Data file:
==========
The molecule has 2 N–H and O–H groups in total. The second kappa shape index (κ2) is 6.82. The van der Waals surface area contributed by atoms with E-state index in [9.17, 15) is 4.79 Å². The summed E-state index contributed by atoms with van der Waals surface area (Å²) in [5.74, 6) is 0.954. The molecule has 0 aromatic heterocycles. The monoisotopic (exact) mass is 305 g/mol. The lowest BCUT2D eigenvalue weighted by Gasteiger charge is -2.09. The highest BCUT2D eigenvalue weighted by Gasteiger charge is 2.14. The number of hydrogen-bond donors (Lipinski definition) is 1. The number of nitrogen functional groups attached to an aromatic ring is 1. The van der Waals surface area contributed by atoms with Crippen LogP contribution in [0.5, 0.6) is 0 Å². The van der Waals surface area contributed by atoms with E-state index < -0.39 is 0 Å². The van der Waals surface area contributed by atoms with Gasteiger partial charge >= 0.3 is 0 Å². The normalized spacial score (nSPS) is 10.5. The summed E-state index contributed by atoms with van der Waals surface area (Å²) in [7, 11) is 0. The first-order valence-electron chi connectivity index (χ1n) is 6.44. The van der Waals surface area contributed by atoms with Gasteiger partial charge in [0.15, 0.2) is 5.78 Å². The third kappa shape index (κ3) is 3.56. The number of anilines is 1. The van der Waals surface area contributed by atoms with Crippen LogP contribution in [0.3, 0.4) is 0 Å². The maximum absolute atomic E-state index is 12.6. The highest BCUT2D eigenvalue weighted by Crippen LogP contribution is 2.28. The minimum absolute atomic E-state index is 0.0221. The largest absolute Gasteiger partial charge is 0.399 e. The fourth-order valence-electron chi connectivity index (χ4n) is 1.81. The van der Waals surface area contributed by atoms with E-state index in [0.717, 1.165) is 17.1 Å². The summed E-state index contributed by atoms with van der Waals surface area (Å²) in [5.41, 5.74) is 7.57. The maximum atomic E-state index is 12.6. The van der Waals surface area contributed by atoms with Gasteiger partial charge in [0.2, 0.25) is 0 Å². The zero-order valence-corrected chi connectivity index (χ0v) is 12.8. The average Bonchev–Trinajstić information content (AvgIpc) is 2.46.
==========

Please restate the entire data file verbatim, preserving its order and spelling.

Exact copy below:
The molecule has 2 N–H and O–H groups in total. The second kappa shape index (κ2) is 6.82. The van der Waals surface area contributed by atoms with E-state index in [9.17, 15) is 4.79 Å². The summed E-state index contributed by atoms with van der Waals surface area (Å²) in [5.74, 6) is 0.954. The molecule has 0 aromatic heterocycles. The monoisotopic (exact) mass is 305 g/mol. The lowest BCUT2D eigenvalue weighted by Gasteiger charge is -2.09. The highest BCUT2D eigenvalue weighted by Gasteiger charge is 2.14. The number of hydrogen-bond donors (Lipinski definition) is 1. The number of nitrogen functional groups attached to an aromatic ring is 1. The van der Waals surface area contributed by atoms with Crippen LogP contribution in [0.5, 0.6) is 0 Å². The van der Waals surface area contributed by atoms with E-state index < -0.39 is 0 Å². The van der Waals surface area contributed by atoms with Gasteiger partial charge >= 0.3 is 0 Å². The normalized spacial score (nSPS) is 10.5. The summed E-state index contributed by atoms with van der Waals surface area (Å²) in [7, 11) is 0. The first-order valence-electron chi connectivity index (χ1n) is 6.44. The van der Waals surface area contributed by atoms with Gasteiger partial charge in [0.15, 0.2) is 5.78 Å². The third kappa shape index (κ3) is 3.56. The number of anilines is 1. The van der Waals surface area contributed by atoms with Crippen LogP contribution in [0.3, 0.4) is 0 Å². The maximum absolute atomic E-state index is 12.6. The highest BCUT2D eigenvalue weighted by Crippen LogP contribution is 2.28. The minimum absolute atomic E-state index is 0.0221. The largest absolute Gasteiger partial charge is 0.399 e. The fourth-order valence-electron chi connectivity index (χ4n) is 1.81. The van der Waals surface area contributed by atoms with E-state index in [0.717, 1.165) is 17.1 Å². The summed E-state index contributed by atoms with van der Waals surface area (Å²) in [5.41, 5.74) is 7.57. The maximum atomic E-state index is 12.6. The van der Waals surface area contributed by atoms with Gasteiger partial charge in [0.2, 0.25) is 0 Å². The zero-order valence-corrected chi connectivity index (χ0v) is 12.8. The average Bonchev–Trinajstić information content (AvgIpc) is 2.46.